The Queen of Port Washington pulps
A former resident of Port Washington, Daisy Bacon was known as one of New York City’s highest paid editors of the 1930s. Bacon’s professional career includes being editor of numerous pulp fiction magazines. in the 1940s, inspiring other women with her career and feminist activism to speak out against discrimination.
Bacon was born on May 23, 1898 in Union City, Pennsylvania. During the 1930s, she moved to Manhattan to pursue her writing career and quickly became editor-in-chief of many pulp magazines, fictitious magazines that were very popular in the late 1950s. The term pulp comes from pulp paper. cheap wood, on which magazines were printed. Love story magazine was one of Bacon’s most beloved pulp magazine publications, on which she worked until 1947. The magazine circulated from 2,000 to 3,000 readers per month with enormous popularity.
Bacon was known as a “lucky” editor for providing opportunities for new writers. She received and read unsolicited manuscripts every year to care for passionate writers. During World War II, Bacon was able to work with various media companies. She became a consulting columnist for Street & Smith Publications, a New York-based publisher specializing in paperbacks and magazines often referred to as dime novels, as well as pulp fiction magazines. Bacon also edited Detective Story Magazine, The Shadow and Doc savage during their last year of publication.
Bacon retired in the 1950s and worked on Writer of love stories, a guide on how to successfully sell romance in publications. She then moved to Baxter Estates. In the 1960s, Bacon started his own publishing house, Gemini Books. Bacon and his younger sister Esther Ford Robinson have established a scholarship fund in Bacon’s name, which continues to benefit local students at Port Washington High School who wish to pursue a career in journalism. Bacon died on March 1, 1986 at home at the age of 87. When he died, Bacon’s immediate neighbors, Nora and Bill Haagenson, recovered his personal papers and kept them for 25 years.
In 2016, Nora Haagenson, former mayor of Baxter Estates, along with her husband, dedicated an entire exhibit in honor of Bacon located in the Baxter Estate Village Hall. The exhibition contains Bacon’s desk, manuscripts, a typewriter and some photographs from the period.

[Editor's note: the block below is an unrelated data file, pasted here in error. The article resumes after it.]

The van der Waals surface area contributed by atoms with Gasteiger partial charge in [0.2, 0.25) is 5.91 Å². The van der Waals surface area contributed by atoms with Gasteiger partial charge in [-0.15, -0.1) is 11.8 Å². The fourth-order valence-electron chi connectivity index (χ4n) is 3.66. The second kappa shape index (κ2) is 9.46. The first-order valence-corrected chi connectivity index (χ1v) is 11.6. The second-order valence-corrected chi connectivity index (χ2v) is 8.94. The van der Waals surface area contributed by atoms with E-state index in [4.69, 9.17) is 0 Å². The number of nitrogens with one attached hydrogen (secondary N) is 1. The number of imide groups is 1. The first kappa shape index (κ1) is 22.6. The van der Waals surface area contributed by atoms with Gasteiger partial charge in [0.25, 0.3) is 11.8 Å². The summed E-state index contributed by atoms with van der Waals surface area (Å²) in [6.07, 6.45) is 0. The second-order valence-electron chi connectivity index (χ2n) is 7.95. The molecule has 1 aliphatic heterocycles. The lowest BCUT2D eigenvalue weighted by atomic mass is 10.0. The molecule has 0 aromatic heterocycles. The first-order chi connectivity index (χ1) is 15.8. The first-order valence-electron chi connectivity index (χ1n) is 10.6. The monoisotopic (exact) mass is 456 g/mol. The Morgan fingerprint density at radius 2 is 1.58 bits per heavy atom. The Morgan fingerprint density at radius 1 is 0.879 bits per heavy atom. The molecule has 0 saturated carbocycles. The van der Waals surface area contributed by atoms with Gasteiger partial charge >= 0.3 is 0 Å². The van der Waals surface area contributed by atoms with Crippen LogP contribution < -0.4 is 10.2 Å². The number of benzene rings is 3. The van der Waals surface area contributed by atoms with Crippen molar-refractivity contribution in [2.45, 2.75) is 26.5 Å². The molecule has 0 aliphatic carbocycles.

Laurie Powers, writer, photographer and pulp fiction enthusiast, contacted the Haagensons to review Bacon’s personal papers. Powers pulled out his book, The queen of pulps: the reign of Daisy Bacon and Love story magazine, October 8.
Powers developed a particular interest in pulp fiction publications when she discovered that her paternal grandfather, Paul S. Powers, had been a successful writer. He had appeared in many magazines, such as Strange Tales, Wild West Weekly, Western Story Magazine and Tales of real detectives.
“I’ve learned that the most popular pulp fiction magazine is the one that publishes love stories and not the detective, adventure, and horror stories that people always think of when they think of pulp fiction.” , said Powers.
Powers became interested in Bacon’s story because of his ability to stand out in an era when women were still seen as inferior to men. Bacon was an advocate for young women because she always mentioned the importance for young women to first establish a career instead of entering into marriage.
“She was the editor of a romance magazine, but she never married. I thought it was very ironic and wanted to know more, ”Powers said of his initial interest in Bacon’s legacy.
Powers describes Bacon as a brilliant businesswoman, feminist and editor. Most of those who met Bacon during her years in Port Washington probably knew her only as a quiet woman who loved cats, but many locals may not know that she was once a well-known woman. Anyone who picked up a newspaper in the 1930s and 1940s might have seen one of Bacons’ articles.
“It’s safe to say that Queen of the Pulps isn’t just a biography, it’s also a love story,” Powers said. “A love story within a love story, if you will.”
Power’s Book contains exclusive access to Bacon’s personal documents, which tell the story of the woman who inspired many to seek independence in their careers and relationships. Queen of pulps: the reign of Daisy Bacon and Love Story Magazine is available for purchase from Amazon.com or McFarlandBooks.com.